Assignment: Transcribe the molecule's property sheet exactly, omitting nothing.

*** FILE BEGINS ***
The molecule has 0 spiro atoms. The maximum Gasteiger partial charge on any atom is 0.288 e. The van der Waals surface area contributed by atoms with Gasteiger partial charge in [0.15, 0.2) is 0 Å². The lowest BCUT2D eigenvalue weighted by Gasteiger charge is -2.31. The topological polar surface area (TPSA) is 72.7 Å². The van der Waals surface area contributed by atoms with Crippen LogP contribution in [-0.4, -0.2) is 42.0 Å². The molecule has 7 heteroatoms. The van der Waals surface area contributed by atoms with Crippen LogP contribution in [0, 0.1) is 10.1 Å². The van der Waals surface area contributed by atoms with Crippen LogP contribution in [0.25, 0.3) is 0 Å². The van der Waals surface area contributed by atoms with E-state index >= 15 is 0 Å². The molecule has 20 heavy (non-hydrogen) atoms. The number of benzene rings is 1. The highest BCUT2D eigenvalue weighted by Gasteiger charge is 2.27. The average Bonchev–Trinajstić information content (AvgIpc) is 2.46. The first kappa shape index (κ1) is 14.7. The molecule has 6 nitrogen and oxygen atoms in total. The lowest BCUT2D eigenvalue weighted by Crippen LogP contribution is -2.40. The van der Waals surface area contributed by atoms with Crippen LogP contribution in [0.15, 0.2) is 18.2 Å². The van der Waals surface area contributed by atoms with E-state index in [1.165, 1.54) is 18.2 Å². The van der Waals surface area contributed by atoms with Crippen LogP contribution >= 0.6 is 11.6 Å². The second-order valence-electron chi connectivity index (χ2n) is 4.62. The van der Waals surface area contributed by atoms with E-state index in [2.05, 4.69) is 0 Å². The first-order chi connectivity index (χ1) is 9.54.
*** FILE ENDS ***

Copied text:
The molecule has 0 spiro atoms. The maximum Gasteiger partial charge on any atom is 0.288 e. The van der Waals surface area contributed by atoms with Gasteiger partial charge in [0.15, 0.2) is 0 Å². The lowest BCUT2D eigenvalue weighted by Gasteiger charge is -2.31. The topological polar surface area (TPSA) is 72.7 Å². The van der Waals surface area contributed by atoms with Crippen LogP contribution in [-0.4, -0.2) is 42.0 Å². The molecule has 7 heteroatoms. The van der Waals surface area contributed by atoms with Crippen LogP contribution in [0, 0.1) is 10.1 Å². The van der Waals surface area contributed by atoms with Crippen LogP contribution in [0.25, 0.3) is 0 Å². The van der Waals surface area contributed by atoms with E-state index >= 15 is 0 Å². The molecule has 20 heavy (non-hydrogen) atoms. The number of benzene rings is 1. The highest BCUT2D eigenvalue weighted by Gasteiger charge is 2.27. The average Bonchev–Trinajstić information content (AvgIpc) is 2.46. The first kappa shape index (κ1) is 14.7. The molecule has 6 nitrogen and oxygen atoms in total. The lowest BCUT2D eigenvalue weighted by Crippen LogP contribution is -2.40. The van der Waals surface area contributed by atoms with Crippen LogP contribution in [0.15, 0.2) is 18.2 Å². The van der Waals surface area contributed by atoms with E-state index in [1.165, 1.54) is 18.2 Å². The van der Waals surface area contributed by atoms with Crippen LogP contribution >= 0.6 is 11.6 Å². The second-order valence-electron chi connectivity index (χ2n) is 4.62. The van der Waals surface area contributed by atoms with E-state index in [2.05, 4.69) is 0 Å². The first-order chi connectivity index (χ1) is 9.54.